I love it when Manchester United players show an interest in the club’s history. I want my idols to understand what it means and why it’s important, just like a supporter. That’s why Patrice Evra long ago endeared himself, with his immediate immersion in United’s past when he arrived in 2006, getting out books and DVDs to study the matter.And of course he soon found out just how central to United’s modern identity a certain fellow Frenchman had been: ‘I already knew Cantona was ‘The King’,’ he said recently, ‘but I really discovered who he was when I arrived here’.
It’s extraordinary what a hold Eric Cantona still has over our memories and imaginations, even now some fifteen years after his greatest days. Countless young fans who were hardly born still revere his name and what he stands for, and rightly so.
It’s never healthy to live in the past, but that’s not a reason not to celebrate it, especially when we can see what a powerful inspiration Eric the King still is, for players and supporters alike. It’s not for nothing that the immortal cry of ‘Ooh, Aah Cantona ‘ still echoes round grounds wherever United play.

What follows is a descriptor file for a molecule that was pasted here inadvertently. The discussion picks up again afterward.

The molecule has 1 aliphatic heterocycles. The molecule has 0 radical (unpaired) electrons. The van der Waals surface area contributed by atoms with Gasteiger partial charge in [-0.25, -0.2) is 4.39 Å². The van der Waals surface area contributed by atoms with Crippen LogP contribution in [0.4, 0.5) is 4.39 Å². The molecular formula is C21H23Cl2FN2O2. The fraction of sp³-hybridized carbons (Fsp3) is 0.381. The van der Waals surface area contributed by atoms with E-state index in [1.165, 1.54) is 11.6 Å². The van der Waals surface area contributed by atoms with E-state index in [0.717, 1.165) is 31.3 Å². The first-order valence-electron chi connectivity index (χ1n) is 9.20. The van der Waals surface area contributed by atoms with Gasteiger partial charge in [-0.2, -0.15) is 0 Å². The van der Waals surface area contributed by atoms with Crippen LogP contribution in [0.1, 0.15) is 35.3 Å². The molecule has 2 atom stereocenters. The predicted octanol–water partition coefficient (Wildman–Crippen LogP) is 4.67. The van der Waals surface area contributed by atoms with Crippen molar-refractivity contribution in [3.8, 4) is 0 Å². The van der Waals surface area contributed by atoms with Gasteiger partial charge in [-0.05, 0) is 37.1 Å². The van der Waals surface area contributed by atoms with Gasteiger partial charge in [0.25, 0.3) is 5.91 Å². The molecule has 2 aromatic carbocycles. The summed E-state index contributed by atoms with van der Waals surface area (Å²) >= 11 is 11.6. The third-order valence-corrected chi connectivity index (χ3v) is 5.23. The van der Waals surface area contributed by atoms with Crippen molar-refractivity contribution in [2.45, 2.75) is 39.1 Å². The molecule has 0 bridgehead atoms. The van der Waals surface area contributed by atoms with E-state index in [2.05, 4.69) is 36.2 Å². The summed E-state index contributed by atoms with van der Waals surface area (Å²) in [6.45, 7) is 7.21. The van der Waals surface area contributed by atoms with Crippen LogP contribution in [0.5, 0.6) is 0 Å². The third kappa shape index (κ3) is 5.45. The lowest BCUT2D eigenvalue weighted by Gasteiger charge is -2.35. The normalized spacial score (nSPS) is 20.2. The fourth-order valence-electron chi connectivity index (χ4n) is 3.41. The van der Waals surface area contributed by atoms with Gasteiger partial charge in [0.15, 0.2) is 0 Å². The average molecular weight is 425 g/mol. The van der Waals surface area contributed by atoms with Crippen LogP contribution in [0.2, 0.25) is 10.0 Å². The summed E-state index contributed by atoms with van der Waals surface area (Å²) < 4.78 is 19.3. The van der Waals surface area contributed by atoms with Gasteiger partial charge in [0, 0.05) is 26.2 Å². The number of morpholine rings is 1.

So, in this spirit I’m going to continue the saga of Eric’s finest season at United, following my earlier eyewitness accounts of key episodes in his career (see under Archive), including the Kung-fu kick in January 1995, his imperious return after his 8 month ban against Liverpool in September ’96, and other milestones as United tried to make up for the missed Double Double of ’95 and go for it in ’96.
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